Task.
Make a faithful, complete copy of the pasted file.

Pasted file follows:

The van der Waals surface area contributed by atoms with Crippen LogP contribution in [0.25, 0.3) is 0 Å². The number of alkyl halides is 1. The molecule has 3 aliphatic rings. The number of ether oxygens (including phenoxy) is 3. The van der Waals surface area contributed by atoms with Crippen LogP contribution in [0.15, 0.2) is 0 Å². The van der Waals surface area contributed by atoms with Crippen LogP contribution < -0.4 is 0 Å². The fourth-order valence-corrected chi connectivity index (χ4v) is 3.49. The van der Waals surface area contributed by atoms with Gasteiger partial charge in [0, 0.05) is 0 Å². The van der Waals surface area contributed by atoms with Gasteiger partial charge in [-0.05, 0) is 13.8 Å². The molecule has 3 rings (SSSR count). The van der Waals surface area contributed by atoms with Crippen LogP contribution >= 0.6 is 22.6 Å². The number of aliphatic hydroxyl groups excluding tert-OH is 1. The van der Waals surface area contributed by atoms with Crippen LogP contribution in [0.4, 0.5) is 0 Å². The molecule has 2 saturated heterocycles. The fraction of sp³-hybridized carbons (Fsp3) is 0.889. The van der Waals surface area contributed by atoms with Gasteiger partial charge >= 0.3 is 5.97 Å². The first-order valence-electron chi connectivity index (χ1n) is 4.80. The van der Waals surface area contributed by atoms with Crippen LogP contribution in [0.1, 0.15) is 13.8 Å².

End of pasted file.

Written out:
The van der Waals surface area contributed by atoms with Crippen LogP contribution in [0.25, 0.3) is 0 Å². The number of alkyl halides is 1. The molecule has 3 aliphatic rings. The number of ether oxygens (including phenoxy) is 3. The van der Waals surface area contributed by atoms with Crippen LogP contribution in [0.15, 0.2) is 0 Å². The van der Waals surface area contributed by atoms with Crippen LogP contribution < -0.4 is 0 Å². The fourth-order valence-corrected chi connectivity index (χ4v) is 3.49. The van der Waals surface area contributed by atoms with Gasteiger partial charge in [0, 0.05) is 0 Å². The van der Waals surface area contributed by atoms with Gasteiger partial charge in [-0.05, 0) is 13.8 Å². The molecule has 3 rings (SSSR count). The van der Waals surface area contributed by atoms with Crippen LogP contribution >= 0.6 is 22.6 Å². The number of aliphatic hydroxyl groups excluding tert-OH is 1. The van der Waals surface area contributed by atoms with Crippen LogP contribution in [0.4, 0.5) is 0 Å². The molecule has 2 saturated heterocycles. The fraction of sp³-hybridized carbons (Fsp3) is 0.889. The van der Waals surface area contributed by atoms with Gasteiger partial charge >= 0.3 is 5.97 Å². The first-order valence-electron chi connectivity index (χ1n) is 4.80. The van der Waals surface area contributed by atoms with Crippen LogP contribution in [0.1, 0.15) is 13.8 Å².